Led by such companies as Powermat, inductive charging has been around for a few years. In case you don't know what we're talking about, the idea behind inductive charging is to relieve you of the burden of connecting your phone (or another device) to a charging cable that has top be plugged into a wall outlet. Instead, you simply rest you phone on a special pad and presto, the battery starts charging.
Well, the only problem with all that is that you have to add a special sleeve or attachment to your phone to make it capable of inductive charging. That's still the case with today's phones and gadgets, but the industry has settled on a new induction standard called Qi (pronounced "chee") that companies will allegedly soon build into their gadgets much like Bluetooth is built into most of today's cell phones.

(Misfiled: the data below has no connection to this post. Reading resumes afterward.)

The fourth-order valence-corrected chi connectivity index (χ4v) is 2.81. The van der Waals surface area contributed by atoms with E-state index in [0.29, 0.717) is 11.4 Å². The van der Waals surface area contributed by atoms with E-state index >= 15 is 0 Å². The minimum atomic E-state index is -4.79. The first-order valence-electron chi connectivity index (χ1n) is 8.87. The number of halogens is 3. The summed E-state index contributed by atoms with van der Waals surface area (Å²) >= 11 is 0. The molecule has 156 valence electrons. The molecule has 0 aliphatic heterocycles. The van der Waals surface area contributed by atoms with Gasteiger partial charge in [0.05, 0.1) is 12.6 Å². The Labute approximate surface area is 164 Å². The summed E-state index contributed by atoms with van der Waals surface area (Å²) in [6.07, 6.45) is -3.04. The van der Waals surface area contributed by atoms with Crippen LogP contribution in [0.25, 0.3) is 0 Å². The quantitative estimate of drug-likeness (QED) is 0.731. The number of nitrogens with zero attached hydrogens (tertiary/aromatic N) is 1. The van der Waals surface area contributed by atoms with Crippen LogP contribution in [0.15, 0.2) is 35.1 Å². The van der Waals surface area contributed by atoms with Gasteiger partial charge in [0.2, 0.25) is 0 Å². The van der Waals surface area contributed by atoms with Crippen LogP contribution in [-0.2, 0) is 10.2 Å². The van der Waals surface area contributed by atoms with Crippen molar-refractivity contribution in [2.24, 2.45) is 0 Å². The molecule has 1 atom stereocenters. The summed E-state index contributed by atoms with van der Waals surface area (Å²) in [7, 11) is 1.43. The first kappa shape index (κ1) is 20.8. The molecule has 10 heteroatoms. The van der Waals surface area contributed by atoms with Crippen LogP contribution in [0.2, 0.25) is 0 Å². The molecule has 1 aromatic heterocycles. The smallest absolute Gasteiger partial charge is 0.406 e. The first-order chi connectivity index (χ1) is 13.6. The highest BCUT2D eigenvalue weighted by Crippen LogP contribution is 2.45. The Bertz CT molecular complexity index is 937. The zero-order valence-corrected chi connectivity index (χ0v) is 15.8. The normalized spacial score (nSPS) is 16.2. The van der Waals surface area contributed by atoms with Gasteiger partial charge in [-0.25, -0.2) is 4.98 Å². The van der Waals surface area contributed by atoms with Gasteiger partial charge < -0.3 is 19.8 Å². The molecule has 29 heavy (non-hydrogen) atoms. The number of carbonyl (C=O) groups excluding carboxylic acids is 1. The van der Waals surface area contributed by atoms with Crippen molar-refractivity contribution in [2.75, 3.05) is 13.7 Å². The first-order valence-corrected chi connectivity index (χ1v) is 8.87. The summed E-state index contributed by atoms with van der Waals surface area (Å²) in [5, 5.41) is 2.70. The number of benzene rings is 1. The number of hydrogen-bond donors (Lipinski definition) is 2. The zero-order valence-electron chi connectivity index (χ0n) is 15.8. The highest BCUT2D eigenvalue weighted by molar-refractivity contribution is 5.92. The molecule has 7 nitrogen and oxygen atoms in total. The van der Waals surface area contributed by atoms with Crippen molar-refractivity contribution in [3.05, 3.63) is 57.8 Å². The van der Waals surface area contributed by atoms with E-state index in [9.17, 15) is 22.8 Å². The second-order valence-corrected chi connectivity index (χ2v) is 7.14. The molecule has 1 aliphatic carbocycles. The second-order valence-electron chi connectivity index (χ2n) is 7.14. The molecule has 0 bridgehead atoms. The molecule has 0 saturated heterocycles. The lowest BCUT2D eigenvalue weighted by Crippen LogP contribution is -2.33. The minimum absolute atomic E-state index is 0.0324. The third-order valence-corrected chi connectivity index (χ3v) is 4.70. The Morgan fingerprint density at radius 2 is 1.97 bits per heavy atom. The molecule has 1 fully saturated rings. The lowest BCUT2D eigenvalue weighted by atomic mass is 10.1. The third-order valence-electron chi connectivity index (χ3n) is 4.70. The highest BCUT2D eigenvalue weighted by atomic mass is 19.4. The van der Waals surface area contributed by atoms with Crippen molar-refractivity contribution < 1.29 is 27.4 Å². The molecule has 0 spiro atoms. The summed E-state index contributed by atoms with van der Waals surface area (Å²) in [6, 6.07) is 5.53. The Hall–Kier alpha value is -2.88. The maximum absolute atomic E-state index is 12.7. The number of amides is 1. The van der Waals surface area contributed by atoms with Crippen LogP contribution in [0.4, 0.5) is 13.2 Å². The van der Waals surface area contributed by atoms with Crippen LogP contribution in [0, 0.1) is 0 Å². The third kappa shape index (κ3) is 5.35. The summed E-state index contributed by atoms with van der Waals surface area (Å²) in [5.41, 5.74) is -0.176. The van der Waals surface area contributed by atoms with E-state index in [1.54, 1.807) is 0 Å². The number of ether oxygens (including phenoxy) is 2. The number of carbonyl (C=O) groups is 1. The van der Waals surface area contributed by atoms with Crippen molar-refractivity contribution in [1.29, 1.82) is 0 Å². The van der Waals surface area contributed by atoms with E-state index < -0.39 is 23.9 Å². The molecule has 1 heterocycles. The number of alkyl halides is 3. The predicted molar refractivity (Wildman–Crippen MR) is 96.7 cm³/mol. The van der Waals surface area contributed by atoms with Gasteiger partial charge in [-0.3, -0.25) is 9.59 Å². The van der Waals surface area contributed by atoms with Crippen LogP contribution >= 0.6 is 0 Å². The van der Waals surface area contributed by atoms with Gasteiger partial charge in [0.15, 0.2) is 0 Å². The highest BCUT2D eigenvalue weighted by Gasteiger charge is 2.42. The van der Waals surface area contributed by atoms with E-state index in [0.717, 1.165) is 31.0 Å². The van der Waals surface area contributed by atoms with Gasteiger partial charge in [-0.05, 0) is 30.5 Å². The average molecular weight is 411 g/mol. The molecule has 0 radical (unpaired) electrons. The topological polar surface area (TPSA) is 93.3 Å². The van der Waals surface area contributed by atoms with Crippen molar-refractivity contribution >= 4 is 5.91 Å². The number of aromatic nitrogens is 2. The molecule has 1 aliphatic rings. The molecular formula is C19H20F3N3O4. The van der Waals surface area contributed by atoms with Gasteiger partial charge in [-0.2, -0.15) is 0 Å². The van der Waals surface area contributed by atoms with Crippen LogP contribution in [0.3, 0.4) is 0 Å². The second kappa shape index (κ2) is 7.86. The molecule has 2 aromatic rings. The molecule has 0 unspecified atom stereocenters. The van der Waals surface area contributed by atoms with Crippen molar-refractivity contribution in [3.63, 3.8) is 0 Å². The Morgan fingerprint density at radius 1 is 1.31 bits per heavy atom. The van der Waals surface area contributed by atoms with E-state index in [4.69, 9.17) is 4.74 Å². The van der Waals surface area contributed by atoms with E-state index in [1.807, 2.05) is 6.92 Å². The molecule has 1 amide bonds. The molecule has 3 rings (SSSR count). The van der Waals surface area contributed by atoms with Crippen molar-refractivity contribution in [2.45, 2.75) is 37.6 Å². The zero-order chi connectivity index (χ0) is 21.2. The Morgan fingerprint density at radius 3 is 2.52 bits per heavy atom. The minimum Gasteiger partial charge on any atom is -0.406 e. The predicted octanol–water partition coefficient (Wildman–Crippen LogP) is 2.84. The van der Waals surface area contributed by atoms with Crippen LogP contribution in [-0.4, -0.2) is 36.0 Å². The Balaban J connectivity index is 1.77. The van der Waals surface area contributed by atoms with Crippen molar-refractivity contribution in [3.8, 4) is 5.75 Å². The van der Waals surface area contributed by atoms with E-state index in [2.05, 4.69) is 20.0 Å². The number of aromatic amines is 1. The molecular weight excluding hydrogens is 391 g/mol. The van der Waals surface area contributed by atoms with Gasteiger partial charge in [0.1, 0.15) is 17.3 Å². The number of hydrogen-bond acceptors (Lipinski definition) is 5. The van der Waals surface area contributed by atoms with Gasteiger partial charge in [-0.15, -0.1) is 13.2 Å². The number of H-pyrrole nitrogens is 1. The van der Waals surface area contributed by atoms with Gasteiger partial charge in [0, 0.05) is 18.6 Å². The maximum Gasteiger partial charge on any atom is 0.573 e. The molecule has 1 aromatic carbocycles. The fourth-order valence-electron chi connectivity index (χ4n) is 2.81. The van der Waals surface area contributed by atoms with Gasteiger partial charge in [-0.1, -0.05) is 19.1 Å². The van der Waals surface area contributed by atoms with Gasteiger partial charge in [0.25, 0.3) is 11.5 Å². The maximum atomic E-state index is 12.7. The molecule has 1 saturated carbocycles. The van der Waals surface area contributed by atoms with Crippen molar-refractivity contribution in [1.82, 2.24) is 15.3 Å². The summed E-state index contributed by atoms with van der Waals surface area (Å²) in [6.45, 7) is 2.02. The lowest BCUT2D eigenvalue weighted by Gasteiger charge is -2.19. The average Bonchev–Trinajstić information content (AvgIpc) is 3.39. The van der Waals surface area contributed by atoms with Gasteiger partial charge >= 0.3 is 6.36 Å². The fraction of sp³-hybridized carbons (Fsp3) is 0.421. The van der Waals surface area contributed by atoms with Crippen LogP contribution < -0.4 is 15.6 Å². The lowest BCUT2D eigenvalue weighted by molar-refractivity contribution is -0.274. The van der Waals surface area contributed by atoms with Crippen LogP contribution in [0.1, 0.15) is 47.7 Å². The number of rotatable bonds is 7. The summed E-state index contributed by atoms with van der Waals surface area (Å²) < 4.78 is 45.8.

Designed in cooperation with Wireless Power Consortium co-founder ConvenientPower, Energizer has introduced its first-generation Qi Inductive Charger and will begin selling it in October for $89. It will also release a Qi sleeve for the iPhone 3G/2GS and a Qi "door" for the Blackberry Curve 8900 (both will cost $34.99).
Energizer says its new charger features "two large inductive charging zones that don't require locking the device into a precise position, so consumers can simply set down their phone and be sure that it will be charged and ready to go." It also has a USB port for charging additional devices. Two LED charge lights indicate that the device is charging.
Any Qi-enabled accessory or device with Qi built directly into it can charge on any Qi inductive charging pad. Of course, the pad itself has to be plugged into an outlet, but it does help cut down on the cord clutter.
It remains to be seen whether inductive charging will take off, but building the technology into devices would boost its chances.
What do you guys think? Is inductive charging the future?